Back in 2013 when the Society first started planning a conference outside of North America, we naturally turned to Utrecht, the new site of our editorial office. Because HSS had never met outside the confines of Canada and the United States, we recognized that this would be an experiment; it was a way of altering the variables of our typical meeting to see what worked and what could be discarded as we sought to broaden our international stature.
HSS congratulates the winners of the 2019 DHST prize for their hard work and success. This year’s competition pool included submissions in English, Russian, French, Spanish, and Portuguese on subjects as varied as the history of resins, human evolution, and Aztec epidemics.
Since 1958, Pfizer Inc., has sponsored a book award at HSS, which stipulates that the winning book must be principally a history of science, appropriate given that we are a society for precisely this community. The 2018 award winner was Anita Guerrini’s The Courtiers’ Anatomists: Animals and Humans in Louis XIV’s Paris (The University of Chicago Press, 2015), which brings to glorious life, science in the time of the famed Sun King of France, Louis the Fourteenth.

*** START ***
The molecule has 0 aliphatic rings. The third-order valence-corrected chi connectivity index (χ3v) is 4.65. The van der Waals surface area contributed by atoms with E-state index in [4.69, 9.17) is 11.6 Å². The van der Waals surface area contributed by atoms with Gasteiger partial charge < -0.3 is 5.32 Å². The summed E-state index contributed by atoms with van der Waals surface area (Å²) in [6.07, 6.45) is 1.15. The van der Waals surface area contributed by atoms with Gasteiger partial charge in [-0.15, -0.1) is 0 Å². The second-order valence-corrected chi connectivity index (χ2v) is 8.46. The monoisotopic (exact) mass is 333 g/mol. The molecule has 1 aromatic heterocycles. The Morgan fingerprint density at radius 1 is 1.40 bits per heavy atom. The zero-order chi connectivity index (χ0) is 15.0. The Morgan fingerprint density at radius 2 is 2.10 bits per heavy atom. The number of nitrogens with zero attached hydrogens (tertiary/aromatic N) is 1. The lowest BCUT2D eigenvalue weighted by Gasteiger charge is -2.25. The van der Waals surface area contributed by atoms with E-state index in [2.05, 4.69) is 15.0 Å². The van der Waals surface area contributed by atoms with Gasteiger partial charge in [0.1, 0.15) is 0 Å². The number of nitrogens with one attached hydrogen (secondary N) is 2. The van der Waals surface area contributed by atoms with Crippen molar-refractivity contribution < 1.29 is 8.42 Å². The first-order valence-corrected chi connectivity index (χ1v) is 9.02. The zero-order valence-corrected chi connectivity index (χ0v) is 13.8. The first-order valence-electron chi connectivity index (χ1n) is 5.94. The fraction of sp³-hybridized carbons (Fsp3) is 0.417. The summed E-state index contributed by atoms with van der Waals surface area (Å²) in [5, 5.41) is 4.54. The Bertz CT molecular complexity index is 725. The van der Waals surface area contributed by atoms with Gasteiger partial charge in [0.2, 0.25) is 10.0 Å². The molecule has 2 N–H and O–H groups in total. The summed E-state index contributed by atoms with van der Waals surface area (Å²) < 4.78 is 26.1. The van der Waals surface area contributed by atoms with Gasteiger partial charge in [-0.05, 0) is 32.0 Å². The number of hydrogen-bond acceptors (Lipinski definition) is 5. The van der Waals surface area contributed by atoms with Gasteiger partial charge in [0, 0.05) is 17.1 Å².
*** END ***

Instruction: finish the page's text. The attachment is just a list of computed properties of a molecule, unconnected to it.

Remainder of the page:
As a curator of Modern Science at the National Museum of American History, I want to say my day starts and ends with amazing objects. The reality is a bit less exciting, as I am more likely to greet the day with an attack on my inbox or an obligatory meeting than I am with a trip to the storeroom. What I can say with certainty is that the reason why I am a curator starts and ends with amazing objects.